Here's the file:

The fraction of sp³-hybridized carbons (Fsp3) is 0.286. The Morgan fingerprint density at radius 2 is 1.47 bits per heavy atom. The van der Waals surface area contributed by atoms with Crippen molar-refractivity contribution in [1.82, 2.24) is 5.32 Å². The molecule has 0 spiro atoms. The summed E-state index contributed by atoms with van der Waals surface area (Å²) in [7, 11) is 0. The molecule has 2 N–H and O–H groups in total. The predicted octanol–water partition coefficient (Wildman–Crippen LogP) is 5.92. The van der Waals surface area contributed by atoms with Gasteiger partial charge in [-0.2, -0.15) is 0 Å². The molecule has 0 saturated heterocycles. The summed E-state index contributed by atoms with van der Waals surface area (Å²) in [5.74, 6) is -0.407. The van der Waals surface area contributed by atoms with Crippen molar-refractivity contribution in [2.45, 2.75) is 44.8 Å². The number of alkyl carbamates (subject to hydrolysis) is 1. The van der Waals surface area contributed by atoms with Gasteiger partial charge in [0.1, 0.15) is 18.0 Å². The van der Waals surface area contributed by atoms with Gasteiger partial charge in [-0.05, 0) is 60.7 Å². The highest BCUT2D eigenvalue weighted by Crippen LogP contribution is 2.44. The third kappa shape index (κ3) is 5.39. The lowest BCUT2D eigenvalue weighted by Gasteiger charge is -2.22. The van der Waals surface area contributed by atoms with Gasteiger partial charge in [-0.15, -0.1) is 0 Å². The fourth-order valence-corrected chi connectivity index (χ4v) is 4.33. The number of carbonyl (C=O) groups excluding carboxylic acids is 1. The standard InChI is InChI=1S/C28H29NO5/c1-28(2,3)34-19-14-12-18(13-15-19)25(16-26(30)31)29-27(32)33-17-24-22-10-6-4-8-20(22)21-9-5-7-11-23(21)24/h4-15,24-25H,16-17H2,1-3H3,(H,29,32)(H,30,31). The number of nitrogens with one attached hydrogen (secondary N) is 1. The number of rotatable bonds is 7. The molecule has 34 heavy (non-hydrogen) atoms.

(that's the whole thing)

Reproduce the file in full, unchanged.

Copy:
The fraction of sp³-hybridized carbons (Fsp3) is 0.286. The Morgan fingerprint density at radius 2 is 1.47 bits per heavy atom. The van der Waals surface area contributed by atoms with Crippen molar-refractivity contribution in [1.82, 2.24) is 5.32 Å². The molecule has 0 spiro atoms. The summed E-state index contributed by atoms with van der Waals surface area (Å²) in [7, 11) is 0. The molecule has 2 N–H and O–H groups in total. The predicted octanol–water partition coefficient (Wildman–Crippen LogP) is 5.92. The van der Waals surface area contributed by atoms with Gasteiger partial charge in [-0.2, -0.15) is 0 Å². The molecule has 0 saturated heterocycles. The summed E-state index contributed by atoms with van der Waals surface area (Å²) in [5.74, 6) is -0.407. The van der Waals surface area contributed by atoms with Crippen molar-refractivity contribution in [2.45, 2.75) is 44.8 Å². The number of alkyl carbamates (subject to hydrolysis) is 1. The van der Waals surface area contributed by atoms with Gasteiger partial charge in [0.1, 0.15) is 18.0 Å². The van der Waals surface area contributed by atoms with Gasteiger partial charge in [-0.05, 0) is 60.7 Å². The highest BCUT2D eigenvalue weighted by Crippen LogP contribution is 2.44. The third kappa shape index (κ3) is 5.39. The lowest BCUT2D eigenvalue weighted by Gasteiger charge is -2.22. The van der Waals surface area contributed by atoms with Gasteiger partial charge in [-0.15, -0.1) is 0 Å². The fourth-order valence-corrected chi connectivity index (χ4v) is 4.33. The number of carbonyl (C=O) groups excluding carboxylic acids is 1. The standard InChI is InChI=1S/C28H29NO5/c1-28(2,3)34-19-14-12-18(13-15-19)25(16-26(30)31)29-27(32)33-17-24-22-10-6-4-8-20(22)21-9-5-7-11-23(21)24/h4-15,24-25H,16-17H2,1-3H3,(H,29,32)(H,30,31). The number of nitrogens with one attached hydrogen (secondary N) is 1. The number of rotatable bonds is 7. The molecule has 34 heavy (non-hydrogen) atoms.